Serving the campus of the University of Alabama since 1894

The Crimson White

Serving the campus of the University of Alabama since 1894

The Crimson White

Serving the campus of the University of Alabama since 1894

The Crimson White

Exhibit celebrates LBGTQ life on campus


The LGBTQ+ community at The University of Alabama has a continuously growing history at the Capstone. Through the W.S. Hoole Special collections Library, that history has now come to life.  

The exhibit, “The Family You Choose, Documenting 30 Years of LGBTQ Student Life at the Capstone,” chronicles LGBTQ+ life at the Capstone. The exhibit’s content spans from the beginning of Spectrum – an organization for LGBTQ+ students –  to the current state of LGBTQ+ life on campus.

Kate Matheny, a reference specialist at the Hoole Library and curator of “The Family You Choose,” says the exhibit was a longtime coming, with a former student from The University acting as the catalyst. 

“A former student of UA, who is now at UNC-Chapel Hill, was going to bring an exhibit about LGBTQ+ life in the South to [the Dinah Washington Cultural Arts Center] … and he wanted to know if we would contribute sort of a smaller exhibit in conjunction with what he was doing, and we were like, well yeah, of course,” Matheny said. “At the last minute, the logistics [at Dinah Washington] fell through… I was like, well, we’ve already prepared it, and this is something I’ve been wanting to do anyway, so we decided to find a place for it.”

Matheny says the exhibit highlights the positive developments in LGBTQ+ life on campus.

“When I put this together, I wanted it to be celebratory,” Matheny said. “I didn’t want to shy away from some of the harder things [the LGBTQ+ community on campus] faced, like the bigotry they’ve faced and the AIDS crisis, but I did want it to be a look at the fun things they have done, even in the face of great opposition.”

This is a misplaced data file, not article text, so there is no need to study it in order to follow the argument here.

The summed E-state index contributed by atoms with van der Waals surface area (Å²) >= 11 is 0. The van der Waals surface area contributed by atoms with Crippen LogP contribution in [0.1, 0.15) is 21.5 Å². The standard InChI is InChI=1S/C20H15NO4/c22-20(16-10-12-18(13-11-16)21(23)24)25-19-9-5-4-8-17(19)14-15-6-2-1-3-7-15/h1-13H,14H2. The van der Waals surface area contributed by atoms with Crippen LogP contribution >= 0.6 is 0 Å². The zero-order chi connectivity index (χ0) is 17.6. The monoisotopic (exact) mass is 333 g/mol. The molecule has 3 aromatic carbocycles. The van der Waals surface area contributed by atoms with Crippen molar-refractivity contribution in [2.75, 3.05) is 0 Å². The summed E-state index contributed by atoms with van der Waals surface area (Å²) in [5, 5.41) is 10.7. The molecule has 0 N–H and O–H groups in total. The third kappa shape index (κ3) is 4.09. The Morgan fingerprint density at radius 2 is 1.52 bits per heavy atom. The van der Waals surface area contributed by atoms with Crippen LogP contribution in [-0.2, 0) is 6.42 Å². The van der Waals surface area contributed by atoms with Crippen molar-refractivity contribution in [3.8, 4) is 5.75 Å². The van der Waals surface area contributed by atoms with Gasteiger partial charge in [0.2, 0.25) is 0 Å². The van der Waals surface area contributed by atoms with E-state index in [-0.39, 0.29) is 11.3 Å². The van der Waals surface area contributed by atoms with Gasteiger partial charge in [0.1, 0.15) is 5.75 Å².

Matheny notes that the biggest changes in LGBTQ+ life on campus have reflected national trends in the broader movement, specifically in including more gender and sexual identities.

“I wasn’t here, and I’m not a part of the LGBTQ community, but from what I can see from the outside, I’m really struck by how much the notion of who is in the community has changed,” Matheny said. “The group on campus went from just gay students to gay and lesbian students, to gay and lesbian and bisexual students, to including transgender students, to where they are today.”

Kendell Wilson, a junior majoring in political science and the president of Spectrum, notes that, though campus life has improved over the last 30 years for LGBTQ+ students, it has become harder in the last year. 

“Last year, I definitely saw a shift with the election,” Wilson said. “So, since then, I think the climate has been… I don’t think it’s a simmer, but I think that people are afraid to talk about LGBTQ+ things because of the current climate.”

Wilson highlighted the struggles of transgender students on campus, in particular with the issue of restrooms.

“I know of transgender students who can only use the gender-neutral restroom in the Ferg for fear of being called out or attacked if they use the restroom that aligns with their gender identity elsewhere on campus,” Wilson said.

Wilson did note that campus life is better than life in the rest of Alabama.

“It’s not the best environment, but if we’re comparing it to greater Tuscaloosa, people do feel like the campus is more accepting than greater Tuscaloosa.” 

Students can visit the exhibit in Gorgas 301 through the end of October. 

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